Judge authorizes trial against Lebanese order allowing guns in council chamber to proceed
A taxpayer lawsuit challenging a Lebanese ordinance that allows holders of state-issued concealed port permits to bring handguns into the city building may go ahead, a Warren County judge said earlier this week.
Common Plea Judge Timothy Tepe dismissed the city’s request to dismiss the lawsuit in a ruling on Monday, court documents show.
Lebanon’s municipal council promulgated the ordinance in March 2020, allowing permit holders to carry guns in the city building during council meetings and other periods. The city previously had a rule that specifically prohibited the carrying of weapons in the council chamber.
Three residents of Lebanon – Carol Donovan, David Iannelli and Brooke Handley – filed a lawsuit against the city of Lebanon on March 31, alleging conflicting ordinances with State Law, which prohibits concealed transport in government buildings that contain courtrooms.
Residents are represented by Everytown Law, the litigation arm of the nonprofit Everytown for Gun Safety, and the Lebanon-based law firm Gray & Duning.
“The potential presence of concealed handguns poses a risk of physical harm and armed intimidation, especially in a context where vigorous discussions on hot issues can provoke anger,” the complaint read.
However, city lawyers argue that the order does not violate state law, as concealed transport is still prohibited while the city court is in office, according to the motion to dismiss filed in May.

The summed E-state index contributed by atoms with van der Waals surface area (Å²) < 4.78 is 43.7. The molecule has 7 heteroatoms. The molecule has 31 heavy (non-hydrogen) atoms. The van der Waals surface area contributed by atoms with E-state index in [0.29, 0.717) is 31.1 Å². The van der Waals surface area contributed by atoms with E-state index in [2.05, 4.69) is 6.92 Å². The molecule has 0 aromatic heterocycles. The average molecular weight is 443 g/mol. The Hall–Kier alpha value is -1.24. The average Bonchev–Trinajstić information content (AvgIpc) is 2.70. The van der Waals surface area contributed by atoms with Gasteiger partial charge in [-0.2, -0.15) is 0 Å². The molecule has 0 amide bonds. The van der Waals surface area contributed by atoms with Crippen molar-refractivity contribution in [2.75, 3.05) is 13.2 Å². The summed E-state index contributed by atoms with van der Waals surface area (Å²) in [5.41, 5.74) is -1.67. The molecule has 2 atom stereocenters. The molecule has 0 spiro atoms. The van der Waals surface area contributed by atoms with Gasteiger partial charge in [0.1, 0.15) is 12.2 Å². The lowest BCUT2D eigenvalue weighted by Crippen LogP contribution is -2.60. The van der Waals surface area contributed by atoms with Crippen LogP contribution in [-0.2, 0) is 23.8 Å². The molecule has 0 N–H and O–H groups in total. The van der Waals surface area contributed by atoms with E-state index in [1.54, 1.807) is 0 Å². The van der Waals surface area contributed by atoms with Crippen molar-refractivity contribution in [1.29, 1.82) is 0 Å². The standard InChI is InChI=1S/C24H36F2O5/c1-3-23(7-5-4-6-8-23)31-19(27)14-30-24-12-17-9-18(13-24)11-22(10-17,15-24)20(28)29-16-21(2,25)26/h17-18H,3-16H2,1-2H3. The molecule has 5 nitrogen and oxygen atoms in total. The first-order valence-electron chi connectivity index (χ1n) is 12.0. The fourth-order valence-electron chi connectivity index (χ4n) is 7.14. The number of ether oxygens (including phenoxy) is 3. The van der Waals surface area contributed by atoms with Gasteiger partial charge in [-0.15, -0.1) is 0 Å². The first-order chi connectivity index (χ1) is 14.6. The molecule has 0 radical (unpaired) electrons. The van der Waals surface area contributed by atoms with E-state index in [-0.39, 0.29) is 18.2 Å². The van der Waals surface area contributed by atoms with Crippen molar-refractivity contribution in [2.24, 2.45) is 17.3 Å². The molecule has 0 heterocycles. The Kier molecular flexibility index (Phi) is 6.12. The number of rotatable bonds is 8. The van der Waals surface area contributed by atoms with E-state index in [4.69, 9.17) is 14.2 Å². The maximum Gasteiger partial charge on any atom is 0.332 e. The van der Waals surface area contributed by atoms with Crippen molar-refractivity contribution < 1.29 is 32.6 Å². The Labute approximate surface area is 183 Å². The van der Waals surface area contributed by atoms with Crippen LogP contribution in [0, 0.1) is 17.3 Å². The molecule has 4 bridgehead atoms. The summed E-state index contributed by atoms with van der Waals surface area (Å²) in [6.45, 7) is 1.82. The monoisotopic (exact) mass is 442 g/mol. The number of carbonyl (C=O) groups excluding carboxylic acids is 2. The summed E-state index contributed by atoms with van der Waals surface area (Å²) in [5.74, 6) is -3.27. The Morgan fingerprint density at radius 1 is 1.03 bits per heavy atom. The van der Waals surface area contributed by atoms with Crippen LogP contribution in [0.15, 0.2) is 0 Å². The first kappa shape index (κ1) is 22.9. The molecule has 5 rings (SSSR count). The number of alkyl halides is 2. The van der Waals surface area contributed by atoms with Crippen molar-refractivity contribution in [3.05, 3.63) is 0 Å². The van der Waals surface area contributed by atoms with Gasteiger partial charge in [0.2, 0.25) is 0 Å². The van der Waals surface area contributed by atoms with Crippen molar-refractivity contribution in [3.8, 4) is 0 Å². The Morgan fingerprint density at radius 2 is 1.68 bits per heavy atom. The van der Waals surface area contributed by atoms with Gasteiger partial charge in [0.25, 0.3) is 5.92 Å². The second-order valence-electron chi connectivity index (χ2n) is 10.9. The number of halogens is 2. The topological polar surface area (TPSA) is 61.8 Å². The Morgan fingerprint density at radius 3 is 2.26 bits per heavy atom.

In documents, city attorneys also said that the residents’ lawsuit “is not brought to defend a public interest but, instead, is an effort to address and alleviate personal fears, stresses or anxieties that the plaintiffs claim to feel knowing that duly authorized persons may carry concealed weapons at city council meetings and the impact of their presence or participation in those meetings. “
In his decision, Tepe wrote that the residents’ personal interest in the case does not necessarily diminish their claim to defend the public interest.
“There is no doubt that the order in question affects the self-interest of the plaintiffs,” Tepe wrote. “… There is no doubt that the ordinance also affects the public interest as it controls when and where authorized persons can carry concealed firearms.”
The city is sticking to its order and Tepe’s decision “is not a decision on the merits of the case or the order at issue,” said Rebecca Simpson Heimlich, associate at Finney law firm which represents the city of Lebanon, in a statement. statement to the Enquirer.
âWe are confident that the ordinance is legal and does not conflict with state law,â Heimlich said. “… There is no law in Ohio prohibiting the concealed carrying of weapons during city council meetings.”
The Enquirer was unable to reach lawyers for the residents Thursday evening.
“The residents we represent are only asking the city to comply with state laws aimed at ensuring the security of courthouses and similar government buildings,” said Len Kamdang, director of strategy and trials for the litigation for Everytown Law, in a March press release announcing the filing of the lawsuit. âPeople should be able to participate in the democratic process without being threatened with violence or intimidation. “
This article originally appeared on Cincinnati Enquirer: Judge rejects petition to dismiss legal action against Lebanon